Yale Elmer Smith, Eugene OR.

HS 1930 = 1pOM; Anzani. [10659].

Smith Racer SEE PSE Racer


Smith Airplane Co, Tacoma WA.

S-2 1931 = Unknown type; 100hp Curtiss OXX-6. [10606] c/n 1.


Elmer L Smith, Eugene OR.

1933 = 1pOB; 45hp Salmson; span: 22'5" length: 15'6" v: 95. Began life in 1929 as White 25 with a 25hp Henderson De Luxe engine, built by L J White, Pasadena CA. Not even the "De Luxe" addition helped very much. The aircraft would hardly fly. Smith bought it, increased the span of the upper wing, mounted the more powerful engine and flew it successfully. [10684]. After WW2 it was acquired by Hobart Sorrell in Rochester WA, who refitted a 65hp Continental, reregistered it as [N4940V], and renamed it Peer Gynt. It was active at least into the 1970s.


Glen A Smith, Mason City IA and Detroit MI (where Smith worked as GMC engr).

1933 = 1pOB; 40hp Ford. POP: 1 V-strutted home-built.

  Smith S-2 [12935] (Nov 1933 Popular Aviation)

S-2 1932 = Home-built. 1pOhwM; 38hp Ford A; span: 25'0" length: 15'10". Looked like a shoulder-wing version of a Church, with a radiator arrangement similar to Curtiss Hawk. POP: 1 [12935] c/n S-1.


Simon Smith, Beloit WI.

  Smith (clip from a newspaper)

c.1930 = 1pOhwM; motorcycle engine; span: 20'0" length: 15'0" v: 75. No other data but that Smith had "bought $200 worth of parts and put the machine together." What those parts were is unknown.

O 1933 = 2pOhwM; 100hp Kinner K-5. This was actually a renamed 1929 Acme Sportsman 21, originally fitted with a Warner [13622].


Everett A Smith, Missoula MT.

S-1 1937 = 2pOM; 120hp LeRhône. [13391].


Wilbur Smith, Bloomington IL.

Termite c.1955 = 1pOhwM; 40hp Continental; span: 23'6" length: 15'1" v: 95/85/38 range: 150. Cost to build: about $350, less engine. [N7939A].


Frank W Smith, Fullerton CA. c.1980: Norco CA.

  Smith Miniplane [N90P] (Lee Enich via EAA Experimenter)

DSA-1 Miniplane 1956 = 1pOB; 65-125hp various—105hp Lycoming O-235C typical; span: (upper) 17'0" (lower) 15'9" length: 15'1" load: 384# v: 135; ff: 10/29/56. Popular home-built design from marketed kits and plans. Model designation was for "Damn Small Aeroplane," obviously inspired by Benny Howard's DGA.


Herb O & Herb V Smith (father and son), San Antonio TX.

Sputnik 1958 = 1pChwM; 72hp McCulloch 0100; span: 32'0" length: 19'5" load: 275# v: 105/80/x.


1947: L B Smith Aircraft Corp, Miami FL.

  Smith Tempo II (ad clip: Flying)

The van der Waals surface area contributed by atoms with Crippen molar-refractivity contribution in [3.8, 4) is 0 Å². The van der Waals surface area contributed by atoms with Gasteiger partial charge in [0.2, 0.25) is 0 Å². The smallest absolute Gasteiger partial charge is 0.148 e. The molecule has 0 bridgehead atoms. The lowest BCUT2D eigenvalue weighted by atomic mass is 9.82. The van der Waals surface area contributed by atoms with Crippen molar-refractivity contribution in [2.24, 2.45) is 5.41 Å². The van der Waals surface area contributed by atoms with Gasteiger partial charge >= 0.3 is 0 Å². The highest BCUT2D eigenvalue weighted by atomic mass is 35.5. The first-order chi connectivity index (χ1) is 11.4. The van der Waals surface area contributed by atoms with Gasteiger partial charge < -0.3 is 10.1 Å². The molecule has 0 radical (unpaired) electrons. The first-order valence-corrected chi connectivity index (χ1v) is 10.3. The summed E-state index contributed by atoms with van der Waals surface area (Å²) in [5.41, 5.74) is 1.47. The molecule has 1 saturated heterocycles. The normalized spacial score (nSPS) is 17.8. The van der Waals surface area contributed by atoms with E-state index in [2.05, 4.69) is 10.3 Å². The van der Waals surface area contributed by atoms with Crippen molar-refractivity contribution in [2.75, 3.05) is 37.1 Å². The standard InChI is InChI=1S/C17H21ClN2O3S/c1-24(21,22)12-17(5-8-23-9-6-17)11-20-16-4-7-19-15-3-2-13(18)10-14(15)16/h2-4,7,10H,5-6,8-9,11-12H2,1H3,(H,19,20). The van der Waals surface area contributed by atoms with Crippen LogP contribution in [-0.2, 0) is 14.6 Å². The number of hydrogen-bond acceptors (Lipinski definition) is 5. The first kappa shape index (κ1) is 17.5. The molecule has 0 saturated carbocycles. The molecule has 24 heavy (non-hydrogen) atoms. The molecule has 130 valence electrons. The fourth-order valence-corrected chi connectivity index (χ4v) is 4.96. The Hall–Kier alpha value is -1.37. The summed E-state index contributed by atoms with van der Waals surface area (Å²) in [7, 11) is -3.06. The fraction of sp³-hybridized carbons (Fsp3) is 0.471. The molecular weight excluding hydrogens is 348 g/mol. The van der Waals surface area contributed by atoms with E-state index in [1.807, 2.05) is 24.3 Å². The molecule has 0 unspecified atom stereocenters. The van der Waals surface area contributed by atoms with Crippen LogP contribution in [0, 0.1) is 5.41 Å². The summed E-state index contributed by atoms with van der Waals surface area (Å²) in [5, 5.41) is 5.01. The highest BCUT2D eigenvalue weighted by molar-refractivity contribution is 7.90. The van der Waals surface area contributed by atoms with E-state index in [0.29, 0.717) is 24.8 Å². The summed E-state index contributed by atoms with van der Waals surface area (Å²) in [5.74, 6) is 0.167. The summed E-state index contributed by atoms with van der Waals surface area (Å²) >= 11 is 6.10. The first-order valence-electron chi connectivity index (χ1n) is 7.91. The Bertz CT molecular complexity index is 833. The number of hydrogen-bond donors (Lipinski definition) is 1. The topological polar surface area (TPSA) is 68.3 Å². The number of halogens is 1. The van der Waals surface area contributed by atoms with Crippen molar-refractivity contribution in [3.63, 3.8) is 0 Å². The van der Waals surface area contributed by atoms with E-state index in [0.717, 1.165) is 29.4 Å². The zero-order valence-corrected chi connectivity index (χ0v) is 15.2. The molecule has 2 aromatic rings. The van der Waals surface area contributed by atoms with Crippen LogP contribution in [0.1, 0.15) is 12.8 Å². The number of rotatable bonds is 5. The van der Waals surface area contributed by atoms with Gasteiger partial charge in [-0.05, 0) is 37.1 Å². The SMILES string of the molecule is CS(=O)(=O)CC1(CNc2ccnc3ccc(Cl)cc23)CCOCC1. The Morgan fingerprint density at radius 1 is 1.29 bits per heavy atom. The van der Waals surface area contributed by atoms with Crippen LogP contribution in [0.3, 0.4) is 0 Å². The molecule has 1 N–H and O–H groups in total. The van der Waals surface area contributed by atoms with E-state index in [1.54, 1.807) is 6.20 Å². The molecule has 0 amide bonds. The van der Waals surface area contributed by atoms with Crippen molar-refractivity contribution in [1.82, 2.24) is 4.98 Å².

Tempo II 1959 = Executive transport version of surplus Douglas B-26. 12pCmwM rg; two 2100hp P&W R-2800-C; span: 73'6" length: 60'4" v: 365/350/102. Also held civil certificate for modification of C-46.

(Ted) Smith Aerostar

Ted R Smith & Associates, Santa Maria CA.

320 c.1971 = ClwM rg; two prop engines. No data. POP: 1 prototype [N540TS].

  Ted Smith 601 [NC3638T] (Eddie Coates coll)

600, 601, 601L 197? (TC A17WE) = 6pChwM rg production of Aero Commander.

Superstar 700 1972 = 6pCmwM rg; two 300hp Lycoming IO-540-M; span: 36'8" length: 35'4" load: 2400# v: 275/255/x; ff: 11/22/72 [N72TS].


Cyril B Smith II, Colorado Springs CO.

Der Kricket 1978 = 1pOB; 60hp 1835cc VW; span: 16'0" v: 105/90/58; ff: 9/19/78. Demountable wings for trailering. Plans marketed for home-builders, reported 200+ sold. After racking up 25 years of flying the prototype [N501CS], Smith donated it to Mid-America Air Museum.


1978: Mike Smith Aero Inc, Johnson City KS. 1986: Acquired by Prop-Jets Inc.

Super Interceptor 1979 = 2pClwM rg; 750hp P&W PT6A-34; span: 24'0" length: 23'0" v: 440. POP: 1. Destroyed at an early stage of flight testing.

Prop-Jet XP-99 1982 = 6pClwM rg; 850hp P&W-Canada PT6A-41 derated to 550hp; load: 2000# v: x/350/x. POP: 1 [N3191K].


A J Smith, no location.

AJ-2 1981 = 2pClwM; 215hp Avco Lycoming IO-360-A1B6; span: 24'0" length: 22'0" load: 600# v: 298/255/68; ff: 7/15/81. [N9AJ].


Everett M Smith, New Castle DE.

  Smith-Cirigliano [N755W] (Warren Shipp via 1955 EAA Experimenter)

Baby Hawk 1950 = 1pCB; 145hp Warner; span: 27'0" length: 17'6" v: x/125/35. Major modification of 1928 Cirigliano SC-1 with lengthened fuselage and new tail, canopied cockpit, Cessna spring gear, cowling. POP: 1 [N775W].


Everett Smith, W A McCurdy, Arthur Lardin, New Castle DE.

AL-1 1934 = 1pOM; 85hp DH Gypsy. [X12Y].


M L Shanklin, (--) Moore, (--) Johnson, Indianapolis and Mooresville IN.

  SMJ Maverick I [N6417] (clip)

Maverick I 1968 = 1pOM; 150hp Lycoming O-320; span: 25'0" length: 19'0" load: 725# v: 160/140/80; ff: 7/2/68. [N6417]. Reported built at Kelly Field, Mooresville; destroyed there in a crash on 9/20/69 after a wing failure.


Anthony Smokowitz, Vulcan MI.

1933 = Modified Gere Sport. 1pOB; 60hp Dayton Bear, then in 1936 a 55hp Lambert, and in 1938 a 60hp Dayton Bear again. [13698] c/n S-9405.

Smolinski SEE A V E


Jerry Smyth, Huntington IN. c.1980: Sidewinder Corp (pres: George Blair), Temecula CA.

Sidewinder 1969 = 2pClwM; 125hp Lycoming O-290G; span: 24'10" length: 19'4" load: 583# v: 185/160/55 range: 425. Jerry Smyth, later modified by George Blair. Aerobatic capability. EAA's Best Design Award 1969. Stressed to 9g for limited aerobatics. Plans marketed to home-builders; kits available from commercial sources. A version with retractable gear has been seen.


Harry B Snell, Toledo OH.

c.1910 = Classified by Jane's as "Miscellaneous," this creation had wings as "supporting surfaces, which rotate in a direction opposite to the direction of flight." A helicopter?


R Snoke, no location.

Swifty Jr 1959 = Midget racer. 1pCmwM; span: 15'5" length: 17'0". Wings from Miller Little Gem. [N4908E].


1955: (Leland) Snow Aeronautical Co, Olney TX. 1961: Snow Aeronautical Corp.

S-2A, -2B 1958 = Duster/sprayer. 1pOlwM; 220hp Continental W-670-6A. POP: ?.

  Snow S-2C [N1633S] (William T Larkins)